International edition
October 19, 2021

Federal review

NY seeks to avoid holding off Senecas' payment over $470M compact dispute

NY seeks to avoid holding off Senecas' payment over $470M compact dispute
Seneca Buffalo Creek Casino, New York State.
United States | 10/12/2021

State lawyers claim that the new presentations of tribal leaders to a federal judge do not merit holding up the order demanding the tribe's millionaire payment to the state. The Seneca Nation claims that the automatic, seven-year renewal of their gambling compact, commencing in 2017, was never reviewed by federal regulators to ensure compliance with the U.S. Indian Gaming Regulatory Act, thus violating federal laws.

T

he ongoing conflict between the state of New York and the Seneca Nation over a $470 million compact dispute has added a new episode.

State lawyers claim that the new developments that tribal leaders have presented to a federal judge in the case regarding their gaming compact do not merit holding up the order demanding the tribal nation’s millionaire payment to NY, reports The Center Square.

Last month, Seneca officials provided U.S. District Judge William Skretny with a letter sent by Assistant Interior Secretary for Indian Affairs Bryan Newland to chairman of the National Indian Gaming Commission (NIGC) E. Sequoyah Simermeyer.

In the letter, Newland showed “serious concerns” over the dispute that the automatic, seven-year renewal of the compact, commencing in 2017, was never reviewed by federal regulators to ensure compliance with the U.S. Indian Gaming Regulatory Act.

The Seneca Nation claims that the $470 million judgment placed against the tribe violates federal laws. Its U.S. District Court motion asked to halt enforcement of said judgment, which states the tribal nation should make payments accumulated since annual casino revenue sharing with the state ceased in 2016.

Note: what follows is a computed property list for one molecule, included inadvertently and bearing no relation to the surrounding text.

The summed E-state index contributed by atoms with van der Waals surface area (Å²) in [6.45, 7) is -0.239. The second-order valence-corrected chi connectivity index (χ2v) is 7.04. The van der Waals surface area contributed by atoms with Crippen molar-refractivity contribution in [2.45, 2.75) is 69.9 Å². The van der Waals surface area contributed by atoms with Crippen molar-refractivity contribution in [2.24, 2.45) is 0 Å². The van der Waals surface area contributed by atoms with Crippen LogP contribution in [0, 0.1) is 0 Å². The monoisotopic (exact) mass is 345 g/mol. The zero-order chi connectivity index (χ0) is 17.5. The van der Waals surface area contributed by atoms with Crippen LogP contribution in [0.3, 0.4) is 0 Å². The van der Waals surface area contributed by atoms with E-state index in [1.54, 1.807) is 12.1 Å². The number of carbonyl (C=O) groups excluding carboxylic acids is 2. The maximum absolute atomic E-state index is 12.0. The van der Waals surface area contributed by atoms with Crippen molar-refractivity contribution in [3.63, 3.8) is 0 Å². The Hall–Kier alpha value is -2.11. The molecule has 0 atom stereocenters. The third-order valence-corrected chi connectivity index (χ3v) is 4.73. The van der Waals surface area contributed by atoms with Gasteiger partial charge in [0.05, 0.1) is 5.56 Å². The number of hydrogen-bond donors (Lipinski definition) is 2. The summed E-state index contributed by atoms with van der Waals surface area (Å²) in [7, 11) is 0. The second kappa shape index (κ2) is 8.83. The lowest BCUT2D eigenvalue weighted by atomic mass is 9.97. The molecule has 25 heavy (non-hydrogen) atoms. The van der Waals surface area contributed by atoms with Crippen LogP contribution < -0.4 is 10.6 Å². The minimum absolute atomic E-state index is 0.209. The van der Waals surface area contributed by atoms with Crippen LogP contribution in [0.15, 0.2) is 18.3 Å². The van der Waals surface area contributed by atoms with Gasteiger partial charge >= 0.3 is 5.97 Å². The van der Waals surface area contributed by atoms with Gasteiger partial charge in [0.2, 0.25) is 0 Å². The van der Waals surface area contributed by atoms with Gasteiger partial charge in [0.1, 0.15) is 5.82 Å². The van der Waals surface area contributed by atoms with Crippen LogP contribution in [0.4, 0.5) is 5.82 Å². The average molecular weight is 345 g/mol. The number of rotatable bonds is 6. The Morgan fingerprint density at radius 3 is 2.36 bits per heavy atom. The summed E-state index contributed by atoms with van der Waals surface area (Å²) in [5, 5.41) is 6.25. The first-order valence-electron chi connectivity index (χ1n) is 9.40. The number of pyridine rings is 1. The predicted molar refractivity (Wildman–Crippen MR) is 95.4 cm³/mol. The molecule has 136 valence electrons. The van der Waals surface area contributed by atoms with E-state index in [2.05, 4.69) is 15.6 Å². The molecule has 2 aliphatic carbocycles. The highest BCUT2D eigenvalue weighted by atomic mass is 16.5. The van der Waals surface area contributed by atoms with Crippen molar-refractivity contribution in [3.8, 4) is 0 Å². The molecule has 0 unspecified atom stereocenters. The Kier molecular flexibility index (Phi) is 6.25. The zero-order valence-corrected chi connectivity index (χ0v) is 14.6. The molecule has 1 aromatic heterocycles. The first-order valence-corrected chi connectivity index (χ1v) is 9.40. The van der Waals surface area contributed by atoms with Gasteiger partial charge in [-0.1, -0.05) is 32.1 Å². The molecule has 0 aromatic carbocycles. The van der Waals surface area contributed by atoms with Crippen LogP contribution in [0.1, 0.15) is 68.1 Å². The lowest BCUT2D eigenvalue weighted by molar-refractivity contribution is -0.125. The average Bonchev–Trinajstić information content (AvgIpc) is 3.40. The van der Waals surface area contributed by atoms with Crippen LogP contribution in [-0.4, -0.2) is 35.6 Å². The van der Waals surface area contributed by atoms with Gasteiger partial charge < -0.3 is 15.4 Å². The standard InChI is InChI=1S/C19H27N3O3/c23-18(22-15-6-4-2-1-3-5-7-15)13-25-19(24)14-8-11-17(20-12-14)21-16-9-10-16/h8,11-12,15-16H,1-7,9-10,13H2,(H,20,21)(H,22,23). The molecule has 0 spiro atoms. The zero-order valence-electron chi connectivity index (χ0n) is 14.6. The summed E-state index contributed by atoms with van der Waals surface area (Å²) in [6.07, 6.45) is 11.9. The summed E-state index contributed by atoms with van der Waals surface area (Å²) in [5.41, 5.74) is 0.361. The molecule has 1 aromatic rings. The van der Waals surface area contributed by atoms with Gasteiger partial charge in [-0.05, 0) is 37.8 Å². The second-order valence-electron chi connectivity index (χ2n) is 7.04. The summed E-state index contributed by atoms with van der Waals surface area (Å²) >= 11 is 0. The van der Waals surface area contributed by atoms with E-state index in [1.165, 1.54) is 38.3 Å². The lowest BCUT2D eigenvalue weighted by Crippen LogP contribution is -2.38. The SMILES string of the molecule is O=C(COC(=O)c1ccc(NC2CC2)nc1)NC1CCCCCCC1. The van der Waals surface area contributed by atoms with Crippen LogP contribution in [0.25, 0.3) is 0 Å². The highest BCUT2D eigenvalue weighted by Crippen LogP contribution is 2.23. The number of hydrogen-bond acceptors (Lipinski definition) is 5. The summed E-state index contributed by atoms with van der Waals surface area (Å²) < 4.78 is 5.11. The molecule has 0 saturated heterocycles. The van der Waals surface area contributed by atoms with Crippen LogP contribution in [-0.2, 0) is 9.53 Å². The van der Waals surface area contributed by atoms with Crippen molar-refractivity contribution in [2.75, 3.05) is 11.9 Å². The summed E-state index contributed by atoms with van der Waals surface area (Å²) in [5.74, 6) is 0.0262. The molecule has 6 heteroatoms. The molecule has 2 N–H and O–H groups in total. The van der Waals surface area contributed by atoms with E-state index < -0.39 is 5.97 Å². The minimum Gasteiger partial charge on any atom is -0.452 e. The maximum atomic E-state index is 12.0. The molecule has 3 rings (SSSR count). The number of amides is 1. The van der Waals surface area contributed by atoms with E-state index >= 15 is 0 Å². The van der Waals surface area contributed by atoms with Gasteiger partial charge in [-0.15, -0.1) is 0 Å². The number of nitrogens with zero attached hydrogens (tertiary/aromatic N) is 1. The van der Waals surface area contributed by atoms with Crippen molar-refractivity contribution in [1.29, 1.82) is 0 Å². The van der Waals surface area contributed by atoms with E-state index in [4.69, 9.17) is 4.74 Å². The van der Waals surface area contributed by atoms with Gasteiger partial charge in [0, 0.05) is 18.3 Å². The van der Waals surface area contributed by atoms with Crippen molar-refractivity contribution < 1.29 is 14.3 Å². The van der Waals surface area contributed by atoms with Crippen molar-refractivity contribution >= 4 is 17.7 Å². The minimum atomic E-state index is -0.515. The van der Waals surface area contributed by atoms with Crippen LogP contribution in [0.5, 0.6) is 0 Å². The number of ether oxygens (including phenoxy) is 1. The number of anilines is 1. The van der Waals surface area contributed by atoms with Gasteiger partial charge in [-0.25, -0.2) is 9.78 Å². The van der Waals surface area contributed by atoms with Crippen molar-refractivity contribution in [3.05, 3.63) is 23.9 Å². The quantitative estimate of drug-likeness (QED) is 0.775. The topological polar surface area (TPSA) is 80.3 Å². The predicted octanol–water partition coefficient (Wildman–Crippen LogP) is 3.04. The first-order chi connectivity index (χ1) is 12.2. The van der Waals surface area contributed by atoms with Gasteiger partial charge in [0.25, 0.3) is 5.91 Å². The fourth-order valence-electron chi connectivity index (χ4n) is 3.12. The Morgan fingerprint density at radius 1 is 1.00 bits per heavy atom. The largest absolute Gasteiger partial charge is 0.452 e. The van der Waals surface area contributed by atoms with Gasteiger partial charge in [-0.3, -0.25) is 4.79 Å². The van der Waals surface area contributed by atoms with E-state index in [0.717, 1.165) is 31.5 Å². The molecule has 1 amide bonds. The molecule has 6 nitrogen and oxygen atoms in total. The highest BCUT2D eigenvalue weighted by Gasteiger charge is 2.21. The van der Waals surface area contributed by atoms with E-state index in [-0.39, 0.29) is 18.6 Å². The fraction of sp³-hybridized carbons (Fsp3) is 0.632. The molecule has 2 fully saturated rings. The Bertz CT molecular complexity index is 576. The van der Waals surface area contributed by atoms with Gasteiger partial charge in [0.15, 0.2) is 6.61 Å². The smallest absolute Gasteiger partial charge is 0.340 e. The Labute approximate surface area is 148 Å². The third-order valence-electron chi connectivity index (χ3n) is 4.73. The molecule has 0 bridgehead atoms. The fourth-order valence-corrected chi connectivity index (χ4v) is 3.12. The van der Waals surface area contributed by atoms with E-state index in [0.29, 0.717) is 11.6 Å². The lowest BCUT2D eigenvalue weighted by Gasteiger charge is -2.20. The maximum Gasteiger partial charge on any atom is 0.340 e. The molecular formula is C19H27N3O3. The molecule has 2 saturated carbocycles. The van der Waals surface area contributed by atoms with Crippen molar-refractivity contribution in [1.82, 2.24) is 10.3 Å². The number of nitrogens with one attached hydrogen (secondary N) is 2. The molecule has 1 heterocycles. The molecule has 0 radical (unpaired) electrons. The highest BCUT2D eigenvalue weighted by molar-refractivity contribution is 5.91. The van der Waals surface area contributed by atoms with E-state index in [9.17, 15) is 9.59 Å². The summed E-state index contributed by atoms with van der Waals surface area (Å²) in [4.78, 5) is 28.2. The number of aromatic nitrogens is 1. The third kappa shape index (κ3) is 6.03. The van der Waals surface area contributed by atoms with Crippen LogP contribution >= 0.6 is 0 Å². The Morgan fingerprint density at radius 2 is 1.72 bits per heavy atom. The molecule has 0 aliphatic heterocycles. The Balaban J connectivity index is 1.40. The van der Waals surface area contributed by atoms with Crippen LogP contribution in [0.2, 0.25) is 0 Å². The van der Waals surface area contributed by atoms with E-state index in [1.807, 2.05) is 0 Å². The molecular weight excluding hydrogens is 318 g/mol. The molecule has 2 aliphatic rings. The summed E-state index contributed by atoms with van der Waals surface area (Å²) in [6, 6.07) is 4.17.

Federal officials also raised concerns that the payment may indicate the tribe no longer maintains its status as the “sole proprietary interest” from its gaming operations in a subsequent letter.

Federal law stipulates states can only collect fees to cover regulatory costs: in order to receive additional revenue, the law requires states to provide benefits in return. The tribe and NY officials signed a 14-year compact with the right to operate Class III casinos in 2002, which included an automatic seven-year extension. However, payments were only noted as required for the first 14 years.

A federal district judge and an appeals court have ruled in the state’s favor. However, after the NIGC said it never conducted an economic assessment of the seven-year extension, required under the Indian Gaming Regulatory Act, the Senecas decided to fire back at the state.

Now, in a newly issued response to the Seneca Nation’s request to hold off on enforcing the judgment while the NIGC review takes place, lawyers for New York said the tribe is seeking an “end run” from the judgment by getting federal officials involved, further reports The Center Square.

“The NIGC letter did not state or even intimate that the NIGC intends to take any enforcement action against the Nation,” wrote Gregory Starner, lawyer from White & Case LLP.

Deputy Communications Director for Economic Development Jason Gough said the tribe received prime real estate in Buffalo and Niagara Falls in perpetuity; and gaming rights for an 11,000 square-mile region with state lawmakers taking action to ensure a state-licensed casino would not be located in that area.

“It is short-sighted to think the Seneca benefits were fleeting,” said Gough. “What they received extends well beyond the length of any compact.”

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